Born in Santervas, Spain, in about 1460, Ponce de Leon grew up to become a soldier and was fighting Muslims in southern Spain in the early 1490’s. In 1493, Ponce de Leon sailed with Christopher Columbus on Columbus’ second voyage to the Americas. He and his family settled on an island in the Caribbean named Hispaniola (Dominican Republic). He became a military commander at this post and was appointed deputy governor. In 1506, he discovered a nearby island named Borinquen and there, he found large deposits of gold. He returned to the island in 1508 on orders from the king of Spain to explore and colonize it. He renamed the island Puerto Rico and became the island’s governor for two years until the king replaced him with Columbus’ son.
Hurt by the King’s action, Ponce de Leon sailed again, this time north through the Bahamas heading towards Florida. He was in search of new lands and treasures. He had also heard of a mythical fountain of youth. Indians spoke of a legendary, magical spring whose water was believed to make older people young again. Ponce de León explored many areas, including the Bahamas and Bimini, for both gold and the mythical fountain, but he never found either. In early April, 1513, his ships landed on Florida’s east coast near present-day St. Augustine. He claimed the area for Spain and named it La Florida or “place of flowers.” He continued his exploration of the coast. After returning to Puerto Rico, he was caught up in fighting with the Native Americans to put down their rebellions against Spanish rule. He returned to Spain and was named a Captain General by the King of Spain on September 27, 1514. His last expedition was searching for the island of Bimini in 1521. His force of 200 men landed on the west coast of Florida, but, were met by Native American warriors, who wounded many of the men with arrows, including Ponce de Leon. He later died in Havana, Cuba from this wound in July, 1521. He is buried in San Juan, Puerto Rico.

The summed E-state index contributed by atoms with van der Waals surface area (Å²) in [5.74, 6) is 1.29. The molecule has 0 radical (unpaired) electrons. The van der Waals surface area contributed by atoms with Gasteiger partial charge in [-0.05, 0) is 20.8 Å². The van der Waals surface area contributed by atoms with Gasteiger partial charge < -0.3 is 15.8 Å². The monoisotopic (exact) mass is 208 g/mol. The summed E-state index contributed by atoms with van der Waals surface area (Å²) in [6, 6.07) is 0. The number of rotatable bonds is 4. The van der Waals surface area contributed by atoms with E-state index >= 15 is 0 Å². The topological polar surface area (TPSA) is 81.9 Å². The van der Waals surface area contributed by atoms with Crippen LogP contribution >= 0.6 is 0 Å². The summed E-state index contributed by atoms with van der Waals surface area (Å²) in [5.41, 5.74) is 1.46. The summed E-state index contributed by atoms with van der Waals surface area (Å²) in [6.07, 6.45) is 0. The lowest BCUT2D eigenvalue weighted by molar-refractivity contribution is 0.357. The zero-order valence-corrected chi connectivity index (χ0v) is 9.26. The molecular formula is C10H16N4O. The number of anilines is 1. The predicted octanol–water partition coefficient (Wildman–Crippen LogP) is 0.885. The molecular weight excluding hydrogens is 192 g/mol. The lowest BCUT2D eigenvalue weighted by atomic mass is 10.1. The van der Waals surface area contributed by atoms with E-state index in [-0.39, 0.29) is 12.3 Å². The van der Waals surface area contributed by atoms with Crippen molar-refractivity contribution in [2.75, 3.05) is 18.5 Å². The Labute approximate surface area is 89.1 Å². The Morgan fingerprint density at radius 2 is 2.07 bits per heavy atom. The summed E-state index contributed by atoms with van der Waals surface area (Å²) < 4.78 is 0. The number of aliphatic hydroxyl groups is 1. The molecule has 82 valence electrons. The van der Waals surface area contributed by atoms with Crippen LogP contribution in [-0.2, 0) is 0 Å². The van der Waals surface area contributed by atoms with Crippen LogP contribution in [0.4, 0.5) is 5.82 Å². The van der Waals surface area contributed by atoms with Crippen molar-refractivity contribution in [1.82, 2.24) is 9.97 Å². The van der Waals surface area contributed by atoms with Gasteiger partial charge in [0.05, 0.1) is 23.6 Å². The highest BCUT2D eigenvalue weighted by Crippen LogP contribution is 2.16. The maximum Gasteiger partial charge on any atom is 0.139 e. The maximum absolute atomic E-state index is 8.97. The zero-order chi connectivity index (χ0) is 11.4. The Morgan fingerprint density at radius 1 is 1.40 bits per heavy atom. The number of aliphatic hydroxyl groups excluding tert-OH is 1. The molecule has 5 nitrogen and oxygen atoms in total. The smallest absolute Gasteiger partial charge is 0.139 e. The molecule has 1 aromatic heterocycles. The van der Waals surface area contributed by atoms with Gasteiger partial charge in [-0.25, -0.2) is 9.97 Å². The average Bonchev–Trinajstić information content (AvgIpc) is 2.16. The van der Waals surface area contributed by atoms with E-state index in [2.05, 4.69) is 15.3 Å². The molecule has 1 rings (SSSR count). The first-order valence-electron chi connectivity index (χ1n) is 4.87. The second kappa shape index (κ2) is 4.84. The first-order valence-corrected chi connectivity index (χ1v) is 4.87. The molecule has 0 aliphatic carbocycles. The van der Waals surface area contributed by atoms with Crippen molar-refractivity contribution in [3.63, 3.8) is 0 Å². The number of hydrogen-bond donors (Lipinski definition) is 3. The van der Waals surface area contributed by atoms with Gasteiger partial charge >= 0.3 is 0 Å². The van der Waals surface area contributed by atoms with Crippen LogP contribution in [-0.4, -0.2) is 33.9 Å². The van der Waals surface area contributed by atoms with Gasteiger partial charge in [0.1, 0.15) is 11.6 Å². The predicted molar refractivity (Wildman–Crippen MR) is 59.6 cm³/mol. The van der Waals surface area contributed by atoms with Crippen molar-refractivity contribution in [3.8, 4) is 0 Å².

Captain Alonso Alvarez de Pineda (1494-1520) – A Spanish explorer and mapmaker, Pineda and his crew were probably the first Europeans in Texas, claiming it for Spain. Little is known of Pineda’s early life, but, in 1517, he was sailing for the Spanish Governor of Jamaica, Francisco de Garay. The Spanish thought there must be a sea lane from the Gulf of Mexico to Asia and In 1517 and 1519, Pineda led several expeditions to map the western coastlines of the Gulf of Mexico, from the Yucatan Peninsula to Panuco River, just north of Veracruz, Mexico.
On June 2, 1519, Alvarez de Pineda entered a large bay with a sizable Native American settlement on one shore. He sailed upriver for 18 miles and observed as many as 40 villages on the banks of the large, deep river he named “Espíritu Santo.” It has been long assumed that he was the first European report of the mouth of the Mississippi River. Álvarez de Pineda continued his journey westward and one of the regions he explored and mapped was the area around Corpus Christi Bay, entering the bay on the feast day of Corpus Christi, hence the name. Shortly thereafter, he sailed up a river he named Las Palmas, where he spent over 40 days repairing his ships. The Las Palmas was most likely the Rio Grande River. The expedition established the remainder of the boundaries of the Gulf of Mexico, while disproving the idea of a sea passage to Asia. It also verified that Florida was a peninsula instead of an island, and allowed Alvarez de Pineda to be the first European to see the coastal areas of western Florida, Alabama, Mississippi, Louisiana, and Texas, lands he called “Amichel.” His map is the first known document of Texas history and was the first map of the Gulf Coast region of the United States. The next year, he was killed in a fight with Huastec Indians in Panuco, Mexico.